There are so many recipes of bagel and all of them decalre it is the ‘original’ one.
Even though the ‘original’ one would taste like something we would never appreciated today (as if we were tasting cheese made exactly as they made it 100 years ago!).
So I got rid of the originality and reading and researching I made my own version. The result is great: a soft but firm bagel, very good and even better when toasted.
Everything is in the proofing process. The consistency of a bagel is due to the boiling part. Boil the dough stresses and shocks the proofing process creating this world famous breakfast treat.
A few rules for a perfect result:
1) contrarily to any bread the bagel dough should be compact, sticky but not too much (after kneading the dough should detach from your hands easily);
2) The first proofingshould be as long as need to have a dough which has grown 3 times its original size (1 hour in summer, maybe 2 hours in winter). The trick is: Summer: 30 minutes outside; 1 hour refrigerated; Winter: 1 hour and a half outside; 1 hours refrigerated.
The refrigeration reduces the proofing intensity. Out of the fridge you can make the bagels.
3) the second proofing (when the bagel are already in shape) should be interrupted as soon as the yeast activates again (10/15 minutes in summer to 30 minutes in winter), at sight they will look bigger and at touch they will feel soft.
Out of the fridge, punch the dough and knead gently just to pull the extra air out.
Roll the dough into 10cm diameter balls and make a hole in the center with your hand
4) boiling is a shock to the yeast and it reduces dramatically the proofing. The water should be salted and boiling hot, add a teaspoon of soda bicarbonate (it helps in making them darker).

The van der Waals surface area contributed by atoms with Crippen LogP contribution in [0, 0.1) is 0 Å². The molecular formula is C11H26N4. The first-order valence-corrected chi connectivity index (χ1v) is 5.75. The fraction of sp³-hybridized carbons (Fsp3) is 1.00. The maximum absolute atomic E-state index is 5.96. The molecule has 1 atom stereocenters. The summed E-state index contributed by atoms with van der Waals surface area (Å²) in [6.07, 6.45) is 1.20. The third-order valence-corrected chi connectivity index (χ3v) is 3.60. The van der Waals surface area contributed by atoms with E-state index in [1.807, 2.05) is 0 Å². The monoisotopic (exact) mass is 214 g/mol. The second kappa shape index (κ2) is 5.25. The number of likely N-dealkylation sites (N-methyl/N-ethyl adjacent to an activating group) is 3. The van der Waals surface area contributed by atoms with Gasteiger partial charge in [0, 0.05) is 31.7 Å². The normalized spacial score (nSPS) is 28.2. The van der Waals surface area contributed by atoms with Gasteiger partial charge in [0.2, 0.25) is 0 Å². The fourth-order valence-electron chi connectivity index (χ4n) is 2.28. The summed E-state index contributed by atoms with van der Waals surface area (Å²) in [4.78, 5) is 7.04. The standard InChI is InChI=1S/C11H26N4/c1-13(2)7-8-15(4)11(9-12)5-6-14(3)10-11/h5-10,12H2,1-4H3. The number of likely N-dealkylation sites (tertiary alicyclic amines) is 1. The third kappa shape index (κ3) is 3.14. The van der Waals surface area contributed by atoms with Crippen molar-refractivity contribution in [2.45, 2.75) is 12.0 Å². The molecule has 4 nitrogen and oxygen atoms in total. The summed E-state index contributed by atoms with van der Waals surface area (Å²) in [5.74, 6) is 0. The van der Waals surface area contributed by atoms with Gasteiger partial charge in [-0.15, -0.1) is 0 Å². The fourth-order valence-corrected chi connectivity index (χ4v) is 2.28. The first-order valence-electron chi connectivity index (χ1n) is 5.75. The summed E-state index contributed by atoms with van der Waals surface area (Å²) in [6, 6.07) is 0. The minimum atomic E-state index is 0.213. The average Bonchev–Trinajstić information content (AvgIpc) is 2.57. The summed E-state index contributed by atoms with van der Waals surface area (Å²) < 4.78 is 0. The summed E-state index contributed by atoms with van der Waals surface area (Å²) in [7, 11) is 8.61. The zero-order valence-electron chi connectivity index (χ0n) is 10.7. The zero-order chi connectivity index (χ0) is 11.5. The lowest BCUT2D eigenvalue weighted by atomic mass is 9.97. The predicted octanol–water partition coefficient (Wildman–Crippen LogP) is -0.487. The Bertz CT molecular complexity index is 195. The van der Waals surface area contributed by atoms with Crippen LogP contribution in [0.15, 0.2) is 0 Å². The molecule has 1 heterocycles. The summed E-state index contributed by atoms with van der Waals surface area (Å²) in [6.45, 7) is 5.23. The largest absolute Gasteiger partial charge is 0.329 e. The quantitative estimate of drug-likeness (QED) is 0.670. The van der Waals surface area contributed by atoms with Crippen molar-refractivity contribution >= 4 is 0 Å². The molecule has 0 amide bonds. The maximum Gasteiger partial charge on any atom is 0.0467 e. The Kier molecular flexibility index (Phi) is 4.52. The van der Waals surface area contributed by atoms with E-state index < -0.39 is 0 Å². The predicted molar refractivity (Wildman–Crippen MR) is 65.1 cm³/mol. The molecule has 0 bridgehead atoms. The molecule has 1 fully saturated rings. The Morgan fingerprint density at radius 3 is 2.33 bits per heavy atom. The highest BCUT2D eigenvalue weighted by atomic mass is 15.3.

It has to be boiled upside down onto the water for 30 seconds, and 30 seconds on the other side. Put on a clith to absorb exceeding water. Bagels should not be boiled for more than 30/40 seconds per side – this will allow the hart of it to have stilla live dough capable of proofing when baking in the oven.
500 grams strong flour
250-300 ml lukewarm water
1 tsp salt
7 grams dried yeast
1 tbs malt syrup (if available)
2 tsp granulated sugar
2 tbs salt
1 tbs soda bicarbonate
In half glass of warm water, put the dried yeast (do not mix, let it stand on the surface), and set aside for 10 minutes.
In a container instead, put the flour and all the dry ingredients, add the melted yeast and mix with a fork first and with your hands later. Add as much water as needed to have a soft but consistent dough. Knead for 10 minutes at least.
Set aside and allow the first proofing (part outside and part inside the fridge) unitil it triplicates its original volume – you should follow the below instructions:
Summer (temperature above 25° C) > 2H15 (1H15 outside fridge; 1H into the fridge)
Winter (temperature below 22° C) > 3H30 (2H/2H30 outside fridge; 1H into the fridge)
When triplicate, punch the dough and knead for a couple of minutes.
Divide the mixture into 12 portions (it should be 85 grams each). Make a ball out of each and with a pressure of the thumb and the index make a hole and enlarge it up to 3 centimeters.
Put the bagels on a dripping pan covered with parchment paper and allow second proofing for further:
Summer > 20/25 mins
Winter > 40/45 mins
After this timing, pre-heat the oven to 210° C.
Meanwhile bring water to a boil and add the salt and bicarbonate.
With a kicthen shovel, take gently the bagels and put them into the boiling water (upside down), let cook for 30/40 seconds, turn it and cook for further 30/40 seconds. Drain with a slotted spoon and put on a cloth to absorb the exceeding water.
Put again on the parchment paper and bake for 12/13 minutes or until golden.